Trench coats can be expensive, but they don’t have to be. If you want to get the look but aren’t particularly bothered about the fabrics, heritage or craftsmanship then Swedish high-street retailer COS has some attractive options for you. Are they made in England from traditional gabardine? No. Do they look the part and allow shoppers on a budget to get that classic trench coat look without bankrupting themselves? Absolutely, yes.
Traditional trench coats are fairly fussy designs: lots of buttons, fasteners, wide lapels and other bits and bobs. French designer Christophe Lemaire (who also does collections for Uniqlo) doesn’t go in for that sort of thing. His take on the trench is elegantly minimal. Without as many bells and whistles, the coat becomes something softer, less militaristic, especially in Lemaire’s drape-friendly cuts and earthy palette.
Trench coats have been cropping up in Bottega Veneta’s collections for years and this one has been no different. Creative director Daniel Lee has been reimagining the outerwear classic since his appointment in 2018, adding modern touches like an angular belt buckle and oversized epaulets, while getting rid of some of the traditional details for a cleaner, more minimalist look.
The Kooples has a habit of taking traditional fashion staples and lending a little French chic, androgynous styling and rock ‘n’ roll attitude. That said, the label’s trench coats are pretty faithful, albeit with more modern cuts and a rich colour palette. They’re practical too: the brand produces some styles in gabardine, for roughly half the price of some of the designers on this list.
Private White V.C.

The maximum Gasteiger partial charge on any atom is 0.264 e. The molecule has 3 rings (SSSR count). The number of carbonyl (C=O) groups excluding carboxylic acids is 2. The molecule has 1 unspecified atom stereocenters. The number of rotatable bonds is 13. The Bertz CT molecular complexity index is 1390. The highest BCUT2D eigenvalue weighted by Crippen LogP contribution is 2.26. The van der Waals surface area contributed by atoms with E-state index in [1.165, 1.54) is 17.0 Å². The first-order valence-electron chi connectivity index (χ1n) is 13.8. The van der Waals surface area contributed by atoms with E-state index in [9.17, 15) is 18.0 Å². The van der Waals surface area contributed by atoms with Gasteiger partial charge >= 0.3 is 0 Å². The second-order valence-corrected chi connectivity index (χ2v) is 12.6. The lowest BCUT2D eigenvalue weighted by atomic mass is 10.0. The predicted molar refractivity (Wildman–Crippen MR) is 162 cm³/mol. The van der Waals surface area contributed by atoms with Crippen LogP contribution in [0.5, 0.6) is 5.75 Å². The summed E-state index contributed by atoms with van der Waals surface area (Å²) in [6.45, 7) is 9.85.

A lot of our homegrown brands here in the UK have taken their production overseas to bring down costs. But not Manchester’s Private White V.C. This premium outerwear label is built around classic silhouettes, reimagined in the highest quality fabrics, and proudly manufactures all of its pieces in England.
Private White V.C. recently produced a twist on the classic trench coat in collaboration with Simon Crompton of Permanent Style. It’s made from Ventile fabric and features several modern details, such as a slanted chest pocket and a detachable cashmere liner, as well as all of the original features that make the trench coat such a great piece of design.
How To Wear A Trench Coat
The trench is one of the few coat styles that genuinely looks good worn over a suit. Wide shoulders and an ample body – especially on double-breasted styles – mean it slips over a blazer comfortably, without unsightly lumps and bumps. Opt either for a strong tonal look (black suit, black trench) or subtle contrast (grey suit, beige trench). And consider buying a size up if this is how you’re going to wear it.